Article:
Study Finds Too Few Chronic Kidney Disease & Dialysis Patients Being Referred For Kidney Transplant

Most Chronic Kidney Disease and Dialysis patients know that a successful Kidney Transplant may improve their quality of life and reduce their risk of dying. In addition, one of the key benefits of Kidney Transplantation is having more freedom and not having to undergo hours of Dialysis weekly. There are many conditions which may prevent patients from being eligible for a Kidney Transplant such as active or recently treated cancer, a chronic illness that could lead to death within a few years, poorly controlled mental illness, severe obesity, inability to remember to take medications, current drug or alcohol abuse, and a history of poor compliance with Dialysis Treatments. However, research published in the Journal of the American Medical Association found that one of the leading challenges preventing Chronic Kidney Disease and Dialysis patients from receiving a Kidney Transplant is not being referred to a Kidney Transplant Facility for evaluation.

Researchers at Emory University found that only about one (1) in four (4) patients with End-Stage Renal Disease in Georgia were referred for a Kidney Transplant evaluation within one (1) year of starting Dialysis. News Medical reported that, "Patients receiving Dialysis typically require a referral for Kidney Transplant Evaluation at a Kidney Transplant Center to begin the transplantation process." 

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While some argue whether the Emory University study represents a national crisis, Dr. Dorry Segev suggested, "Clearly this study shows that we do have a referral problem, and it's probably not just in Georgia. But even when patients do get a referral, it's not enough to just hand them a piece of paper... Patients need to be offered education about the transplant process, and navigation assistance to help them get through the system, and encouragement."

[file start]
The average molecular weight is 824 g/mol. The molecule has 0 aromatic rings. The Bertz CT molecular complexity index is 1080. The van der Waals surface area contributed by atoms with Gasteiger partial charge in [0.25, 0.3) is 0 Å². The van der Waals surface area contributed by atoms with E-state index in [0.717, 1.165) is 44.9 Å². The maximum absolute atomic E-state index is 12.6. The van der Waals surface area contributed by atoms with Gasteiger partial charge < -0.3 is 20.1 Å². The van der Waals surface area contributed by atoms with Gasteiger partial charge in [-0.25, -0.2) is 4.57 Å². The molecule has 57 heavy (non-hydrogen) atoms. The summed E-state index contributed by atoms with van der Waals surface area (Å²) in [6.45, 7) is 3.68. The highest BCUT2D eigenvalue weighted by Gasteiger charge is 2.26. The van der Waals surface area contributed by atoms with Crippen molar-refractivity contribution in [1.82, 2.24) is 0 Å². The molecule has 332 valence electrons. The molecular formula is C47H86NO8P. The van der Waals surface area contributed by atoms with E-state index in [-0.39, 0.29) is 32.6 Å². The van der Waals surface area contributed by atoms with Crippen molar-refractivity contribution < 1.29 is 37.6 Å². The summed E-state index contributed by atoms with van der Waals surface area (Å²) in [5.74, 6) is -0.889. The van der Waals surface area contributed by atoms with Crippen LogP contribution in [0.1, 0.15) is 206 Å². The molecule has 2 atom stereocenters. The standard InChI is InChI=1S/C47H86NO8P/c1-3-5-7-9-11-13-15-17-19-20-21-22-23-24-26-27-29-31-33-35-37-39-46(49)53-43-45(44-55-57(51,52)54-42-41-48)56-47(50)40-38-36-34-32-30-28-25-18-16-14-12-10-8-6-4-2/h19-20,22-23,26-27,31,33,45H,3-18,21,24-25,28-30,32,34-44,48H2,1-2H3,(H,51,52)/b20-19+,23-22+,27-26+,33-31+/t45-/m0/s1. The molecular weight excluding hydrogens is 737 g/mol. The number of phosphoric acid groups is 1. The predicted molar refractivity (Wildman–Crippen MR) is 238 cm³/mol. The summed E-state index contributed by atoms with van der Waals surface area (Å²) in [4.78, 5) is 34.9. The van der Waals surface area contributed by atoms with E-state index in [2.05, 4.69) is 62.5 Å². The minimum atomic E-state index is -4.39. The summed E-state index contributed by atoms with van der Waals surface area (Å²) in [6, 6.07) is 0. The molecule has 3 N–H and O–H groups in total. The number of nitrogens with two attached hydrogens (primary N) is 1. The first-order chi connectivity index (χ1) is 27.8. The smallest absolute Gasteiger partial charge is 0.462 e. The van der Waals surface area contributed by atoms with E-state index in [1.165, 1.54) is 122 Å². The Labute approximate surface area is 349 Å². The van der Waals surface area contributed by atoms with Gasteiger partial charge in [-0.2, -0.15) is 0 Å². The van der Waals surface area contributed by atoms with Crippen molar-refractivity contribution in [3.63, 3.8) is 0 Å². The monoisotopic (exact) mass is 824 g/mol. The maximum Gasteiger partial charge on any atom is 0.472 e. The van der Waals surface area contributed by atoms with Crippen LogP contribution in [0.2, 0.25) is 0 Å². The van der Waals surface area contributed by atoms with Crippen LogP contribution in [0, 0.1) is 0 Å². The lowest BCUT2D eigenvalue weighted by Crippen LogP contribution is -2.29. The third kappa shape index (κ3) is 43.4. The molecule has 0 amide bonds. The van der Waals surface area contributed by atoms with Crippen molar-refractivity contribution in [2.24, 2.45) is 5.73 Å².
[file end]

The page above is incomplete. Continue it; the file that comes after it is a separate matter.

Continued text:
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Factors associated with lower referral for transplantation included older age and Nonprofit Facility status. These study findings highlight a need for more standardized guidelines for educational discussions regarding treatment options which should include Kidney Transplantation. More directly patients should know the following:

1.) Your Nephrologist will not automatically put you on the Kidney Transplant Waiting List.

2.) If you want to be considered for a Kidney Transplant, you must contact a Kidney Transplant Center and ask for a Transplant Evaluation. Ask your Nephrologist for a referral to a Kidney Transplant Center and contact your private insurance to help determine which centers are contracted with your plan.

3.) Only a Transplant Team can tell you that you are definitely eligible (or not eligible) for a Kidney Transplant. It is not automatic. 

4.) You can contact one or more Transplant Centers and start to be evaluated when it seems likely that you will need Dialysis within two to three years. 

5.) After your evaluation is done and you get on the Kidney Transplant Waiting List, credit for waiting time starts when your kidney function drops to less than about 20 percent.

6.) Medicare will pay 100% of the hospital charges, and 80% of Medicare’s allowable rate for outpatient care like doctors’ fees. Medicare will also pay for a living kidney donor to be evaluated, but your donor may have costs that aren’t covered like travel or time off of work. 

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According to DaVita HealthCare Partners Inc., "Long waiting times—often years—are very common for Kidney Transplants from Cadaver (Deceased) Donors." They also noted, "42% of kidney transplants came from Living Kidney Donors." Therefore, if you do not already have a matching Living Kidney Donor, consider signing up for the Find A Kidney Donor Campaign (click here) to effectively share your story with a wider audience and improve your chances of connecting with Altruistic (Selfless) Living Kidney Donors.

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